• If you “stay out of sa conservation society” you lose any influence. you are exactly the type they need to get involved with them so that your voice is added to theirs to reach a consensus about what can be and is conversed, and why and how. Groups only do what they think is the consensus. Add your voice to the mix instead of staying away. Make it better, not worse.

  6. The Conservation Society is the reason why most of downtown was not turned into a parking lot in the 1970’s . Before that, they are the reason why the city chose to develop the river in the 30’s into a linear park (i.e. the Riverwalk) instead of turning it into a covered drainage ditch. Their work is largely why San Antonio appreciates (and profits) so much off its own history. The Conservation Society and HDRC can be sticklers about things and sometimes lose sight of the bigger picture, but on the whole they are doing really good work.

    The Marriott Hotel on the other hand is a whole other story. The downtown core already has two, maybe even three Marriott hotels. Do we really need another? The Clagg Building looks really interesting from the outside. Do we need to tear it down to build a hotel ballroom?

    I really love the beauty and charm of all these buildings along Houston and Soledad (except the Solo Serve building, that one is just fugly). They deserve better than to be turned into a facade for a hotel lobby. Development is great, but development toward what end? Do we want to create a downtown that is strictly for tourists? Or do we want to create a downtown for the use and enjoyment of San Antonians?

  7. I believe the stone, east wall of the Solo Serve was built-up to protect the building from flooding, although the iron bars in the windows make it look like a jail. That building sits just north of the 90-degree, easterly bend in the river which was a regular spot for terrible flooding. The riverbed was carved deeper from Houston Street going south to begin the current flood channel which goes straight south.

  8. I am willing to bet the HDRC will eventually kill the project! I know San Antonio is rich in history but does the need to preserve everything that was built in the early 1900’s. I agree with Arturo, San Antonio needs more modern buildings.

    • I agree, we need to go forward to accept the new proposals and stop looking backwards. Im sick and tired of the 7th largest city in the u.s to have small brown old fashion buildings. We need to be more willing to make our city skyline beautiful like Austin, Houston, and Dallas. Why should San Antonio be left out.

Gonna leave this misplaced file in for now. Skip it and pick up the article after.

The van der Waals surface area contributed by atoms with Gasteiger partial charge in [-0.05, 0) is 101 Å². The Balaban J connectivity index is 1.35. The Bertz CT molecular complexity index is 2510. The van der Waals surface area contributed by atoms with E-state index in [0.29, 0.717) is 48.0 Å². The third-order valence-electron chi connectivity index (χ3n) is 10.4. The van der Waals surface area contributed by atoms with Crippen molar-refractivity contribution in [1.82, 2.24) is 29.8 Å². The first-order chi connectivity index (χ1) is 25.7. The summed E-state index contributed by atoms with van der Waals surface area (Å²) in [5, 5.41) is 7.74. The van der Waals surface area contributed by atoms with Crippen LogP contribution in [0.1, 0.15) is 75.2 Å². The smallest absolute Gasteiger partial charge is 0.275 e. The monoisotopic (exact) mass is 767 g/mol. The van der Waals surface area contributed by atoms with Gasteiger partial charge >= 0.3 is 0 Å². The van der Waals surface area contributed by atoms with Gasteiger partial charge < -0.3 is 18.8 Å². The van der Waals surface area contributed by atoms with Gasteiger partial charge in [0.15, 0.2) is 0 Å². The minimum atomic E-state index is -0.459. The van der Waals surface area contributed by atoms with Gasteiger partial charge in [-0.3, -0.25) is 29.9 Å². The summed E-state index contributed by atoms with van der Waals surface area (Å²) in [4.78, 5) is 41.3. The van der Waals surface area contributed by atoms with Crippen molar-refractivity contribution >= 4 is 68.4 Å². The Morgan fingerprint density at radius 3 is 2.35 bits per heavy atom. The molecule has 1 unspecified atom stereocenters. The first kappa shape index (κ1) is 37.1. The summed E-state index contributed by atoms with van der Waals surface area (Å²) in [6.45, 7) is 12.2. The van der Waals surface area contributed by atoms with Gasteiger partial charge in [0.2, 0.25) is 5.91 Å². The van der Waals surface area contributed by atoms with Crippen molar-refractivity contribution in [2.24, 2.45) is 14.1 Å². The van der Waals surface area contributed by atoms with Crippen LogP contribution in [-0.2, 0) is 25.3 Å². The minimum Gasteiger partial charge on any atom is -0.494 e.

9. OMG .. HDRc (which can’t see anything) needs to relax. First and foremost there are so may ugly buildings downtown and around the city. If the HDRc was so concerned about the historical aspect of these fallen buildings, why haven’t they done their part to preserve them on their own. They wait for an opportunity to turn down progress. I’m not saying let’s be an Austin but come on HDRc, wake up. Stop turning down progress because a building’s facade is old. I get saving some significant buildings (but whose to say what is relevant or not) but come on!! An example, the old piggly wiggly building on Broadway is now significant to the HDRC but for years and years they didn’t do anything about it. They allowed it to reach to the point of deterioration and now they want a prospective company willing to put money into the city to save their building. What a joke. Why doesn’t the HDRC fine the owners of these buildings until they are renovate them and do something with them. Why does the HDRc wait for progress to put up road blocks!!! Gotta Love S.A.

  10. With all hoopla over the new frost bank “first new office bldg downtown in 25 yrs” at 450k Sq ft and 24 flrs! I wonder what downtown would look like if USAA had built 4.3 million Sq ft headquarters downtown in the 70s, and why didn’t they? Now they are trying to make a presence downtown. I say we get rid of HDRC after all if there’s no one left that cares what’s the point in saving it vs lost jobs, revenue that come with progress. I can only imagine what we (San Antonio) must look like to the outside especially Amazon after Nelso Wolfe’s remark “we are not walking down the aisle unless we get the bride” really! Thousands of good jobs 5 billion in construction and in Seattle Amazon has generated 38 billion in revenue. At 2.5 million we are no longer Podunk as Charles Barkley referred to us, we are a major city and its time we start acting like one and get rid of the idiots holding us back because growth and prosperity is good for all of us. Austin is a perfect example I remember in 70s black and white bumper stickers that said “Austin No Vacancy” that’s where we are in the 70s maybe after Dallas Houston Austin and who’s next El Paso have all pushed us aside we will wake up! I’m done.